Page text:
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Old Men Yell at Clouds: Video Game Blame | On The Level: NG+ Gaming News

October 6, 2019


The month of August brought us a pair of stories
that should not have happened and especially should not have
involved video games. They may make you sad
and they may make you angry. But isn’t that half of why we play video games? We begin on the 31st of August, where
Formula 2 driver Antoine Hubert was killed in a high-speed race crash at the
Spa-Francorchamps circuit. The accident is currently being investigated,
but by all accounts it was a freak occurrence that
you can’t blame on any one factor. That is how normal people would respond. Former F1 champion Jacque Villeneuve, however,
is not normal people. In an interview with the Belgian broadcaster
RTBF, he said that the increasing use of racing simulators by younger drivers was making them
more reckless on track. (reading quote) In other words, Jacque Villneuve is basically
blaming video games for Antoine Hubert’s death. And buddy, that’s a take that’s almost
as bad as your hairdo. Almost. Video games have long been
the scapegoat for the ills of the world not just by this knock-off Guy Fieri. They’ve been blamed by parents as the reason
their kids don’t do their homework. They’re held out by old folk as the sign
of society gone awry, usually before they pine for the good old days of milkshake diners
and segregated water fountains. In most of those cases, it’s just old people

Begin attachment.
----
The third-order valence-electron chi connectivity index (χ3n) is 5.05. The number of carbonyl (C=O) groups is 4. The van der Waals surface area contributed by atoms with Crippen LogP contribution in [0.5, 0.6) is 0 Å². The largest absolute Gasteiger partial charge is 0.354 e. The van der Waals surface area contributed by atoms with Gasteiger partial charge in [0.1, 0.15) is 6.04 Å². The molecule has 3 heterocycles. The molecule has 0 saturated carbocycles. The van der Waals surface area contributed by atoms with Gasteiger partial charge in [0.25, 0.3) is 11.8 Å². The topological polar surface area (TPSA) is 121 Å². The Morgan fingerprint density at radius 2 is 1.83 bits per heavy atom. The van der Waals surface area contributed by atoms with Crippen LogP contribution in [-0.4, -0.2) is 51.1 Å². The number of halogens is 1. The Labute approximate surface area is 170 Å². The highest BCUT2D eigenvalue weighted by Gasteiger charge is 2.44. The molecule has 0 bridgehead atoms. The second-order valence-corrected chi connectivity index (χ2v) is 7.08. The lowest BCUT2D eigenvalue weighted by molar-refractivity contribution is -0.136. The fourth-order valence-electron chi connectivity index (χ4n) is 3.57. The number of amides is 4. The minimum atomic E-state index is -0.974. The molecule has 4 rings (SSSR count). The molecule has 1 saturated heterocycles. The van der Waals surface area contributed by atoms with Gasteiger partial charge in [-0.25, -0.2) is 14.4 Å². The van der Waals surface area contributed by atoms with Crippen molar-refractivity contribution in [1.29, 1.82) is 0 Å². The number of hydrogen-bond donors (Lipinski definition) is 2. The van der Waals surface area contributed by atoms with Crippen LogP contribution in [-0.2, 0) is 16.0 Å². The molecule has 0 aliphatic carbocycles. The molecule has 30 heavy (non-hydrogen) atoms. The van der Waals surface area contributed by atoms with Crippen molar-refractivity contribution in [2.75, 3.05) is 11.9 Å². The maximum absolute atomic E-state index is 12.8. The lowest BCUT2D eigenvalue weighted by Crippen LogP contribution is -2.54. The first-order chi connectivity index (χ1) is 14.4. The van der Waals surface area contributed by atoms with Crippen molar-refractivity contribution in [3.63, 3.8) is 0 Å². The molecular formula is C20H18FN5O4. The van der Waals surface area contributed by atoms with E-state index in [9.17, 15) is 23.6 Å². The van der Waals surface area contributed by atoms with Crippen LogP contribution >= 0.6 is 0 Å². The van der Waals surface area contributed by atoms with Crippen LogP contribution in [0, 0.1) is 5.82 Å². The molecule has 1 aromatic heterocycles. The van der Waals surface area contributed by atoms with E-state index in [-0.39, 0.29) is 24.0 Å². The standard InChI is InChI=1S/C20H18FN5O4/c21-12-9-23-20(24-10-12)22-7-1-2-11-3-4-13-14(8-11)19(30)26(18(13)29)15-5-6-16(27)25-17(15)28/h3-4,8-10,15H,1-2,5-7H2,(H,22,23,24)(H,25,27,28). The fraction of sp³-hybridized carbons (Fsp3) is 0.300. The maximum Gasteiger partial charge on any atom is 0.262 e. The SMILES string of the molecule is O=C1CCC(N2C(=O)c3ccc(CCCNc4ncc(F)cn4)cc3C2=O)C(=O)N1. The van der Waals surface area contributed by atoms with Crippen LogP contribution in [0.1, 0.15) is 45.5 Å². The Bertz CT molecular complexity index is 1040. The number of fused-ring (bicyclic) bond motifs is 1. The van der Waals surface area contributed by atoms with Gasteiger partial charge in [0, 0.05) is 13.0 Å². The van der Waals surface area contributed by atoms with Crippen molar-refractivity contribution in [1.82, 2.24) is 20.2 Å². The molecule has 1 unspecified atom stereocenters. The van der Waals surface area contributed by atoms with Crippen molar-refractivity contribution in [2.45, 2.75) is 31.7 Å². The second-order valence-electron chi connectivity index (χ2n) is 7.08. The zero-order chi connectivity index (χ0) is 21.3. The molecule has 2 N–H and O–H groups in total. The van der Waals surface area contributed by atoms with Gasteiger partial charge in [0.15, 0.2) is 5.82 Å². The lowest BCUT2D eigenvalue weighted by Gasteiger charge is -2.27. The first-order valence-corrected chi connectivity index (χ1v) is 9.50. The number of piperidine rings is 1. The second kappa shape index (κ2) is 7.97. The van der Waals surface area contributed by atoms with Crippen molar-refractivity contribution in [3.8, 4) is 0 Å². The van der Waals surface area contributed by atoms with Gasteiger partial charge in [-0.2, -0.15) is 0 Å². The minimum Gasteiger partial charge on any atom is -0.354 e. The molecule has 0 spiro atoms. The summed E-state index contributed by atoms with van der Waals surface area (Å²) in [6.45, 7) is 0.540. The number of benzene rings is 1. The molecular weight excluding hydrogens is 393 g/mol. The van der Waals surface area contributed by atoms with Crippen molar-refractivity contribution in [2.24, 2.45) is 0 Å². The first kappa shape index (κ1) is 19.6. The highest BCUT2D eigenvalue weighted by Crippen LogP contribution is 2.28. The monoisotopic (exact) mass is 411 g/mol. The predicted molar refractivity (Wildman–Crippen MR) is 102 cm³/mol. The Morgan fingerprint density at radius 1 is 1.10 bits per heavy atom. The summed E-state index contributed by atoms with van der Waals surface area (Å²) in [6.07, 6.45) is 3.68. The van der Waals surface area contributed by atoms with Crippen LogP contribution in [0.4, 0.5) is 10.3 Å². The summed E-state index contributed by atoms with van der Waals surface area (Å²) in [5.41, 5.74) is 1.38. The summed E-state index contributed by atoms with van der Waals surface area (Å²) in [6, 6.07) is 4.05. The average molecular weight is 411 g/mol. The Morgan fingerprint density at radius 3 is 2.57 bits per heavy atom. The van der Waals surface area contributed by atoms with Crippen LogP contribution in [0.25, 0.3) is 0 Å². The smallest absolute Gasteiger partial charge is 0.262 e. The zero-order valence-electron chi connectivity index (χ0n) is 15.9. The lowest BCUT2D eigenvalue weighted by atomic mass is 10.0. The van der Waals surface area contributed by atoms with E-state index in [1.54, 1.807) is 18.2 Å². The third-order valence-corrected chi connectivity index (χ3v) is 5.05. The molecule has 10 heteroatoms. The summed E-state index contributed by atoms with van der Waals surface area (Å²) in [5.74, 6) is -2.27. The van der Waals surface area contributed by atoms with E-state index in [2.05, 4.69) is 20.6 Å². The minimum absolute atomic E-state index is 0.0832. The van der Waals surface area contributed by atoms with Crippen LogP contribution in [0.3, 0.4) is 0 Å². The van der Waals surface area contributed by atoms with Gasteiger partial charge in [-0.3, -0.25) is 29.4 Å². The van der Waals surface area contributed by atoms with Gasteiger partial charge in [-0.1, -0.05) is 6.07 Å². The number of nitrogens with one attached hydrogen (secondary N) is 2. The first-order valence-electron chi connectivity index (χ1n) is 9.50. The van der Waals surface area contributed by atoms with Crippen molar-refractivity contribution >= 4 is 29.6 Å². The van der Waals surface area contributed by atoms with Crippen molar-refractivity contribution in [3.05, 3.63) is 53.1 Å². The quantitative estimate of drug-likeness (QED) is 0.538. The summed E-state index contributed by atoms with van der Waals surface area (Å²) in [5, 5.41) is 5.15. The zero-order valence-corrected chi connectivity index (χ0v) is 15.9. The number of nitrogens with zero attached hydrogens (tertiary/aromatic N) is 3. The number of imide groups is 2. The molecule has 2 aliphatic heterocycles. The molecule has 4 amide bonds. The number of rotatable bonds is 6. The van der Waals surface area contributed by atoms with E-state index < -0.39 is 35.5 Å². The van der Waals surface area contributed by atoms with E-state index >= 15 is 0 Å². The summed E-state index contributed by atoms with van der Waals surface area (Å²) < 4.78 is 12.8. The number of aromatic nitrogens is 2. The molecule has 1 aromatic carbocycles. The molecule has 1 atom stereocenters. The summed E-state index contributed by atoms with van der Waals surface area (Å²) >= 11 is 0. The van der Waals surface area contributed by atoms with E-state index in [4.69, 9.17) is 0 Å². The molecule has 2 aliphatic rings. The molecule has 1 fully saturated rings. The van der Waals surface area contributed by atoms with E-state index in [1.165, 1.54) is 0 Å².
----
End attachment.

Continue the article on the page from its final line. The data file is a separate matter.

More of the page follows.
lashing out against their descent into irrelevance which is especially the case for
Bleach Brain here. But occasionally, it’s actively harmful
and detracts from the greater evils of the world. Which brings me to America. On the 3rd of August, a mass shooting took
place at a Walmart in El Paso, Texas killing 22 people and injuring another 24. Less than a day later, another mass shooting
took place in Dayton, Ohio killing nine and injuring 27. Amidst the grieving over the lost lives,
people wondered what can be done to prevent these shootings. Yes, whatever can be done to make sure that
guns don’t kill people on such a scale? Hmm? Unfortunately, because it’s a
shooting in America it’s time to spin the wheel on
what to blame this time. I’m hoping it lands on ‘Open access to
guns’ this time. I’ve projected so many
thoughts and prayers into it! So without further ado, let’s spin the wheel! C’mon open access to guns, c’mon
open access to guns… Goshdarn it, it landed on video games. “But the idea, these video games dehumanise
individuals, to have a game of shooting individuals and others, I’ve always felt it is a problem
for future generations and others.” That is Republican House minority leader
Kevin McCarthy there decrying the dehumanising effects of video games. Doing so, by the way whilst sounding like a monotone robot
programmed to be very, very wrong. That reasoning, by the way, the fact that prolonged exposure to violence desensitises people is one that’s trotted out at every moral panic